From Alice Springs to Venice, designer chairs hand made by Indigenous craftsmen are set to make a splash in Italy’s city of love at one of the world’s most celebrated design and art shows.
Sixteen of the Anerle-aneme chairs — the name means sit a little while in Arrernte — were shipped to Venice in February and will debut next Saturday as part of a historic international festival.
They will take pride of place in an Australian pavilion with a pool and garden theme at the 15th International Architecture Exhibition, part of the giant Venice Biennial, which was first held in 1895 to celebrate the silver anniversary of King Umberto and Margherita of Savoy. Thirty-seven countries are taking part in this year’s architecture program.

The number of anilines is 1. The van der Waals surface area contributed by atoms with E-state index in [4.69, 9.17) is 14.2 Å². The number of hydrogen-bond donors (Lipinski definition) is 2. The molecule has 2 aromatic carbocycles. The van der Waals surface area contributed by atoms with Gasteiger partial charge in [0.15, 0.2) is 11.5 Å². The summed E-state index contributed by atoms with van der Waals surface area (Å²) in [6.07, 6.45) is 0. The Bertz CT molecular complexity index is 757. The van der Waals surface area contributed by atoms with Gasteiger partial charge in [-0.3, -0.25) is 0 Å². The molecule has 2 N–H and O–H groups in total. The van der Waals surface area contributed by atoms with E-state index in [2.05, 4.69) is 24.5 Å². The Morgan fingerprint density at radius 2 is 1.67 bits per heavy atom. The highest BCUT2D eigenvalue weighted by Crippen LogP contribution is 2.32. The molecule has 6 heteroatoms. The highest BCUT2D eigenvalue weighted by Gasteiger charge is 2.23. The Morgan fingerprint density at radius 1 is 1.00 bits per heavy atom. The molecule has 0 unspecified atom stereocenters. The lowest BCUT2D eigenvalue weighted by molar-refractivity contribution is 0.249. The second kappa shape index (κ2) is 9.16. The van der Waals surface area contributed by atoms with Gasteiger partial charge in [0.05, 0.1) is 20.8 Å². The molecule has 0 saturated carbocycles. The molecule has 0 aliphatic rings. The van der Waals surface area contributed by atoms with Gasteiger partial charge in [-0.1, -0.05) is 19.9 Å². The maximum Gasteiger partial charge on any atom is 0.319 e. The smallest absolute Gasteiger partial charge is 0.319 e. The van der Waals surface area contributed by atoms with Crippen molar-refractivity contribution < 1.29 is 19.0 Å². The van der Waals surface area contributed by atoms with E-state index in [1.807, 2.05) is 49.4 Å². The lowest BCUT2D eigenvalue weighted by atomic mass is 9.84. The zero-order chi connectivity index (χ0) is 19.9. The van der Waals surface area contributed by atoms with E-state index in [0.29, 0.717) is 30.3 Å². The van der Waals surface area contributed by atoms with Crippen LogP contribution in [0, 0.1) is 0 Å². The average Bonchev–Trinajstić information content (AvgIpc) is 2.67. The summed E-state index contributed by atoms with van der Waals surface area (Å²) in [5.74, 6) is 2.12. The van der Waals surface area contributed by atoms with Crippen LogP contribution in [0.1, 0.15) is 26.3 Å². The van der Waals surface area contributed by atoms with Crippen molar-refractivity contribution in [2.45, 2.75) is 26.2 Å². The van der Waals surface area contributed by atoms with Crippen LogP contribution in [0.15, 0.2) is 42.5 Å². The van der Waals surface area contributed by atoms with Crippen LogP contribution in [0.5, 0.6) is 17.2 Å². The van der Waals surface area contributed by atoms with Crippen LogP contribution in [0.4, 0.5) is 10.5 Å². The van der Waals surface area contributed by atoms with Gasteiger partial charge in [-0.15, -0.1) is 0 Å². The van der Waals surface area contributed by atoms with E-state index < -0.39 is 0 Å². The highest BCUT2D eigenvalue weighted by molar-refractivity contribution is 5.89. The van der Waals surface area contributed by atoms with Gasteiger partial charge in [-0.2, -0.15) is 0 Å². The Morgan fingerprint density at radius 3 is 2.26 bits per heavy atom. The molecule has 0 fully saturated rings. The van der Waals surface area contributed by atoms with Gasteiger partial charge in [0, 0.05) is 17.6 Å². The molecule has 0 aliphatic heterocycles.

The Anerle-aneme chairs, made from steel with powder coated steel slats and will be on show until November, were designed by Alice Springs designer Elliat Rich and made by craftsmen at the Centre for Appropriate Technology.
Phil Coombe, one of a team of five who worked on the project, said it was their first and biggest international project.
“We knew that it was for a designer and that they would be going to Venice,” he said. “We put a lot of effort into them. We’re all happy with them.”
While the craftsmen won’t get to see the chairs on display in Venice, they are eagerly waiting on photos and video from the exhibition.
Mr Coombe said they celebrated their accomplishment in March when they flew to Sydney for the official preview of the Australian exhibition. A CAT spokeswoman said the chairs — available in two colours, Clay Pot and Apo Grey — can be made on demand and are available on application at CAT.